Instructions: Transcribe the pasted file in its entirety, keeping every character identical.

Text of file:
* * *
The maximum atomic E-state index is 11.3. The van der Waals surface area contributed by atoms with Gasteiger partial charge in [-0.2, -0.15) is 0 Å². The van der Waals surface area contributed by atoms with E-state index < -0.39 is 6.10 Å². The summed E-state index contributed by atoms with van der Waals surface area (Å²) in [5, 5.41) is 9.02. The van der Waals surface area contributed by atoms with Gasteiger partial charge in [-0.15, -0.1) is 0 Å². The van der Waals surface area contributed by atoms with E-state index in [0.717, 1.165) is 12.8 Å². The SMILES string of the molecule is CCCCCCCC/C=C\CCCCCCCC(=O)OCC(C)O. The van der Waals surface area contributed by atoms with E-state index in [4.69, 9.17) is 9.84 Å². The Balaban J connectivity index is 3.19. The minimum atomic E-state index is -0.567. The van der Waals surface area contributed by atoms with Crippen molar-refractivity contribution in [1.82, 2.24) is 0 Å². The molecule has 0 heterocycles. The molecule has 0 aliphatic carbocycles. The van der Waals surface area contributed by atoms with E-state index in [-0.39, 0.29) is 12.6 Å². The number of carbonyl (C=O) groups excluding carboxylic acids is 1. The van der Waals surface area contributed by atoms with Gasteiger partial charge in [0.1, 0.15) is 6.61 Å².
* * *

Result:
The maximum atomic E-state index is 11.3. The van der Waals surface area contributed by atoms with Gasteiger partial charge in [-0.2, -0.15) is 0 Å². The van der Waals surface area contributed by atoms with E-state index < -0.39 is 6.10 Å². The summed E-state index contributed by atoms with van der Waals surface area (Å²) in [5, 5.41) is 9.02. The van der Waals surface area contributed by atoms with Gasteiger partial charge in [-0.15, -0.1) is 0 Å². The van der Waals surface area contributed by atoms with E-state index in [0.717, 1.165) is 12.8 Å². The SMILES string of the molecule is CCCCCCCC/C=C\CCCCCCCC(=O)OCC(C)O. The van der Waals surface area contributed by atoms with E-state index in [4.69, 9.17) is 9.84 Å². The Balaban J connectivity index is 3.19. The minimum atomic E-state index is -0.567. The van der Waals surface area contributed by atoms with Crippen molar-refractivity contribution in [1.82, 2.24) is 0 Å². The molecule has 0 heterocycles. The molecule has 0 aliphatic carbocycles. The van der Waals surface area contributed by atoms with E-state index in [-0.39, 0.29) is 12.6 Å². The number of carbonyl (C=O) groups excluding carboxylic acids is 1. The van der Waals surface area contributed by atoms with Gasteiger partial charge in [0.1, 0.15) is 6.61 Å².